B&E | That’s The Intrapreneurial Spirit!

B&E | That’s The Intrapreneurial Spirit!

By Samuel Greengard
B&E | That’s The Intrapreneurial Spirit!

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The rapid and radical advance of digital technology has opened the door to business and creative opportunities that were unimaginable only a few years ago. But somewhere between opportunity and possibility lies the very real world of navigating today’s swift-moving and often difficult marketing landscape.

“There’s a need to innovate faster, smarter, and better,” said Glen Hartman, senior managing director for North America and global digital marketing at Accenture Interactive.

At the center of this concept: thinking and acting entrepreneurially, or, within an organization, intrapreneurially. This approach, at the most basic level, requires a high level of agility, flexibility, adaptability, and creativity. It requires an organization, or an executive, to explore, pilot, fail, learn, and iterate on a regular and ongoing basis.

“Marketing has always had a wonderful relationship with innovation,” observed Scott Brinker, co-founder and CTO of ion interactive and author of “Hacking Marketing.” “But there is so much disruption happening--there are so many channels and touch points--there’s a need for different thinking and different approaches.”

The need to think and act like a startup is rooted in fundamental changes in customer relationships. Mobility, apps, cloud computing, geolocation capabilities, social media, crowdsourcing, and big data have changed the landscape. As Brinker explained: “Digital technology has shortened the connection point between marketers and customers.”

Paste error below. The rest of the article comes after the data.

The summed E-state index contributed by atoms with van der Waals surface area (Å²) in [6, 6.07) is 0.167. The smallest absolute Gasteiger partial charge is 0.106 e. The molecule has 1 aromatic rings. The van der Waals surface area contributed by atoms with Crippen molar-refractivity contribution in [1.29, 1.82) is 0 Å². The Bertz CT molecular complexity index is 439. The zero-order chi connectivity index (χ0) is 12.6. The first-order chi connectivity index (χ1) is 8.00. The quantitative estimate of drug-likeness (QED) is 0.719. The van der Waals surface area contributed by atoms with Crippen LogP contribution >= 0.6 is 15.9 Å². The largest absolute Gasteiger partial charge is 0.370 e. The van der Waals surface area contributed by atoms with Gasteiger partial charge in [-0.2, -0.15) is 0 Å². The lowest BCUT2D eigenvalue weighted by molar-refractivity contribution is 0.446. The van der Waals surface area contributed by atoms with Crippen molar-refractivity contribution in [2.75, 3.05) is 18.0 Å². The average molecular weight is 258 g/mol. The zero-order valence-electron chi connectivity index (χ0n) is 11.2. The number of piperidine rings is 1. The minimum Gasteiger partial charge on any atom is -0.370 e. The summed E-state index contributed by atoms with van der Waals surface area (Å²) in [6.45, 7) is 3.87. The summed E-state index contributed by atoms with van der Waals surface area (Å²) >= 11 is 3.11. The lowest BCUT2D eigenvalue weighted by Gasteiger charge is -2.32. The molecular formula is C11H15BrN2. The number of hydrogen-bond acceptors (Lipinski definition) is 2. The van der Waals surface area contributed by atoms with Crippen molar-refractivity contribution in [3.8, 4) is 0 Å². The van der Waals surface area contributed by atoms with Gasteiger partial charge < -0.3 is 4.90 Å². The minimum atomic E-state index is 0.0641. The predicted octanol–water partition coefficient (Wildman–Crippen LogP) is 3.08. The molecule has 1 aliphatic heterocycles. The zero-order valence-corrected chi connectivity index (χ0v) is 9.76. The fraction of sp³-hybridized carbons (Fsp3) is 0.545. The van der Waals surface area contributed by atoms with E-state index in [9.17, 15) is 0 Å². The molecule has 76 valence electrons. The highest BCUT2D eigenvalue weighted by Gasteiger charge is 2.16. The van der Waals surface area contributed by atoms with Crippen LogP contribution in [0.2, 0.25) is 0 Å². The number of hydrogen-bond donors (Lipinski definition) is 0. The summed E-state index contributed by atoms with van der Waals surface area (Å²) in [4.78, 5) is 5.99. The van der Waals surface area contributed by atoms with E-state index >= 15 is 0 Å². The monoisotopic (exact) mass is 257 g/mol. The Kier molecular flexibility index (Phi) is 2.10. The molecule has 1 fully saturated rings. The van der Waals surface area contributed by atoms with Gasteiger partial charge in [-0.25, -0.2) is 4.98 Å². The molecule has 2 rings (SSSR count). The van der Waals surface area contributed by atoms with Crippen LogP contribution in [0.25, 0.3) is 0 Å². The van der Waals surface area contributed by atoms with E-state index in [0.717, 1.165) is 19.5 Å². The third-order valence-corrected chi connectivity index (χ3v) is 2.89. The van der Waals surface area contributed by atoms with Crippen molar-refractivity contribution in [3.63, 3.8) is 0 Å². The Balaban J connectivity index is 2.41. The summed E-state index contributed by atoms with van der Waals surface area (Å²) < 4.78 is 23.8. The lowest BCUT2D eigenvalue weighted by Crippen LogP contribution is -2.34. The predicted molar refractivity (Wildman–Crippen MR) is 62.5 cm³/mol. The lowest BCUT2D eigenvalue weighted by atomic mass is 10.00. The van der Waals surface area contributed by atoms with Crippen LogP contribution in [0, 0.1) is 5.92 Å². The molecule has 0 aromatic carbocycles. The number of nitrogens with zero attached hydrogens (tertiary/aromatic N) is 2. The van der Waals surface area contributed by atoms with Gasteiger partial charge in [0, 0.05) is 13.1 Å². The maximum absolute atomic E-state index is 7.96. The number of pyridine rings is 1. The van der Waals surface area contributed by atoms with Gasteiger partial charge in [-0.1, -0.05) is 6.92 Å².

To be sure, consumers now have instant access to pricing information and other data about products and companies. They have growing influence over a brand. The result, Brinker said, is marketing blending into a more complex function that intertwines with product development, sales, support, and other parts of the business.

How can organizations and marketing leaders adopt a more intrapreneurial approach? How does this impact teams, processes, and practices? And how can a focus on innovation spark new ideas, products, and approaches? There are no simple answers, but going about business as usual isn’t likely to yield desirable long-term results.

As Kim Smith, chief digital officer at Capgemini Consulting, put it: “As business conditions become more complex, it’s increasingly difficult to forecast and predict where an organization is going and what will be required in five years. The only way to approach digital disruption is with a high degree of dexterity. Organizations and executives can either brace themselves or fully embrace it.”

A New Deal

The ability to think in an intrapreneurial way can yield insights and answers that spark a new campaign--or an entirely different product or approach. It may lead to new and more robust partnerships and filter into customer interactions. One of the advantages that individuals and startups have is that they often view things possibilities in a fresh and sometimes radically different way.

“Entrepreneurs are typically focused on solving a problem. In marketing, there’s a tendency to fall into the trap of selling features versus benefits,” said Rick Ducey, managing director at marketing consulting firm BIA/Kelsey.